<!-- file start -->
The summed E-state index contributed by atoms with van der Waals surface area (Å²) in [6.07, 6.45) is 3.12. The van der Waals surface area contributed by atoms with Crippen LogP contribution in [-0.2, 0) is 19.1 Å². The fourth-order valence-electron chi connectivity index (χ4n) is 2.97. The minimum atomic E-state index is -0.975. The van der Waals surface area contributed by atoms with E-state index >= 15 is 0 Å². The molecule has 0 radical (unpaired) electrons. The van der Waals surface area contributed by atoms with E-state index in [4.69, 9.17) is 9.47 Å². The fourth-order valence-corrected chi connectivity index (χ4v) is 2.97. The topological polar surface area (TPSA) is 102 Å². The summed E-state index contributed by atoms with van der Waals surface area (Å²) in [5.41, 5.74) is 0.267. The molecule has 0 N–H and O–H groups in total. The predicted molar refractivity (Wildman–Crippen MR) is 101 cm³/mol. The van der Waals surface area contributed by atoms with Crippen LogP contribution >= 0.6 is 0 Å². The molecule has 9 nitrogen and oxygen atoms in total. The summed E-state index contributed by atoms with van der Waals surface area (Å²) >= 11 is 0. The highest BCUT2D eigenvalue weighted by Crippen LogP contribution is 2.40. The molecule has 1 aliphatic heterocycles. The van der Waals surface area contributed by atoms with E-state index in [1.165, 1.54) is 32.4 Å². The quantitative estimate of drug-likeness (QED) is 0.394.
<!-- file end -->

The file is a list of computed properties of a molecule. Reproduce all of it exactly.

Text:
The summed E-state index contributed by atoms with van der Waals surface area (Å²) in [6.07, 6.45) is 3.12. The van der Waals surface area contributed by atoms with Crippen LogP contribution in [-0.2, 0) is 19.1 Å². The fourth-order valence-electron chi connectivity index (χ4n) is 2.97. The minimum atomic E-state index is -0.975. The van der Waals surface area contributed by atoms with E-state index >= 15 is 0 Å². The molecule has 0 radical (unpaired) electrons. The van der Waals surface area contributed by atoms with E-state index in [4.69, 9.17) is 9.47 Å². The fourth-order valence-corrected chi connectivity index (χ4v) is 2.97. The topological polar surface area (TPSA) is 102 Å². The summed E-state index contributed by atoms with van der Waals surface area (Å²) in [5.41, 5.74) is 0.267. The molecule has 0 N–H and O–H groups in total. The predicted molar refractivity (Wildman–Crippen MR) is 101 cm³/mol. The van der Waals surface area contributed by atoms with Crippen LogP contribution >= 0.6 is 0 Å². The molecule has 9 nitrogen and oxygen atoms in total. The summed E-state index contributed by atoms with van der Waals surface area (Å²) >= 11 is 0. The highest BCUT2D eigenvalue weighted by Crippen LogP contribution is 2.40. The molecule has 1 aliphatic heterocycles. The van der Waals surface area contributed by atoms with E-state index in [1.165, 1.54) is 32.4 Å². The quantitative estimate of drug-likeness (QED) is 0.394.